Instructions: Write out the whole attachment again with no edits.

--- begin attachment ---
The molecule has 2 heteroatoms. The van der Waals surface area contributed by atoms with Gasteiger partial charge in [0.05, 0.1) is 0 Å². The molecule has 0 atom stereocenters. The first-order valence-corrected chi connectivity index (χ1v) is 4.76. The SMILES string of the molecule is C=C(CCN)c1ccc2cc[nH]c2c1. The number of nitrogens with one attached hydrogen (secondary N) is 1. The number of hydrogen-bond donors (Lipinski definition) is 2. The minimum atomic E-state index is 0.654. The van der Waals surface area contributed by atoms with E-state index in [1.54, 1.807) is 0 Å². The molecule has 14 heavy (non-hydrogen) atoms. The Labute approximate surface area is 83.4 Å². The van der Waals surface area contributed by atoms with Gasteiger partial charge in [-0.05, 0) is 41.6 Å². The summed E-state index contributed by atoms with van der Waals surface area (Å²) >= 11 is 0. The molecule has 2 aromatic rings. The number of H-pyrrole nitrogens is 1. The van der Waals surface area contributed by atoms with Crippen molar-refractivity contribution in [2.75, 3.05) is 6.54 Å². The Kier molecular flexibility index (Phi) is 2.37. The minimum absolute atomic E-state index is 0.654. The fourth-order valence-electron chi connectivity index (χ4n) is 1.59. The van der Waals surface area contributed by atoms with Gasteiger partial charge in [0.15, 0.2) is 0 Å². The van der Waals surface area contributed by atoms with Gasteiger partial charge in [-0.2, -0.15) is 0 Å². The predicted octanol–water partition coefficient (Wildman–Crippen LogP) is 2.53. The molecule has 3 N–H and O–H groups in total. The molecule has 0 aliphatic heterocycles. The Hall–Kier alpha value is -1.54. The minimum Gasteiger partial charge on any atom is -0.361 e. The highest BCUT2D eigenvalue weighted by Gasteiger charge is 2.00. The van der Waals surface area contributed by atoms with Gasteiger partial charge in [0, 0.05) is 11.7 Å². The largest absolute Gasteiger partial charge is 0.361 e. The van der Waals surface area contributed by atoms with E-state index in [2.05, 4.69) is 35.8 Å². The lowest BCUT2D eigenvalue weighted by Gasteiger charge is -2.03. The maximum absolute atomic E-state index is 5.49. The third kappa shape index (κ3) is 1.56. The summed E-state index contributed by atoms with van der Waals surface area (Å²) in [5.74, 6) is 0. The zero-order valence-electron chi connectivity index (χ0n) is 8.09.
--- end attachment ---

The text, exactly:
The molecule has 2 heteroatoms. The van der Waals surface area contributed by atoms with Gasteiger partial charge in [0.05, 0.1) is 0 Å². The molecule has 0 atom stereocenters. The first-order valence-corrected chi connectivity index (χ1v) is 4.76. The SMILES string of the molecule is C=C(CCN)c1ccc2cc[nH]c2c1. The number of nitrogens with one attached hydrogen (secondary N) is 1. The number of hydrogen-bond donors (Lipinski definition) is 2. The minimum atomic E-state index is 0.654. The van der Waals surface area contributed by atoms with E-state index in [1.54, 1.807) is 0 Å². The molecule has 14 heavy (non-hydrogen) atoms. The Labute approximate surface area is 83.4 Å². The van der Waals surface area contributed by atoms with Gasteiger partial charge in [-0.05, 0) is 41.6 Å². The summed E-state index contributed by atoms with van der Waals surface area (Å²) >= 11 is 0. The molecule has 2 aromatic rings. The number of H-pyrrole nitrogens is 1. The van der Waals surface area contributed by atoms with Crippen molar-refractivity contribution in [2.75, 3.05) is 6.54 Å². The Kier molecular flexibility index (Phi) is 2.37. The minimum absolute atomic E-state index is 0.654. The fourth-order valence-electron chi connectivity index (χ4n) is 1.59. The van der Waals surface area contributed by atoms with Gasteiger partial charge in [0.15, 0.2) is 0 Å². The van der Waals surface area contributed by atoms with Gasteiger partial charge in [-0.2, -0.15) is 0 Å². The predicted octanol–water partition coefficient (Wildman–Crippen LogP) is 2.53. The molecule has 3 N–H and O–H groups in total. The molecule has 0 aliphatic heterocycles. The Hall–Kier alpha value is -1.54. The minimum Gasteiger partial charge on any atom is -0.361 e. The highest BCUT2D eigenvalue weighted by Gasteiger charge is 2.00. The van der Waals surface area contributed by atoms with Gasteiger partial charge in [0, 0.05) is 11.7 Å². The largest absolute Gasteiger partial charge is 0.361 e. The van der Waals surface area contributed by atoms with E-state index in [2.05, 4.69) is 35.8 Å². The lowest BCUT2D eigenvalue weighted by Gasteiger charge is -2.03. The maximum absolute atomic E-state index is 5.49. The third kappa shape index (κ3) is 1.56. The summed E-state index contributed by atoms with van der Waals surface area (Å²) in [5.74, 6) is 0. The zero-order valence-electron chi connectivity index (χ0n) is 8.09.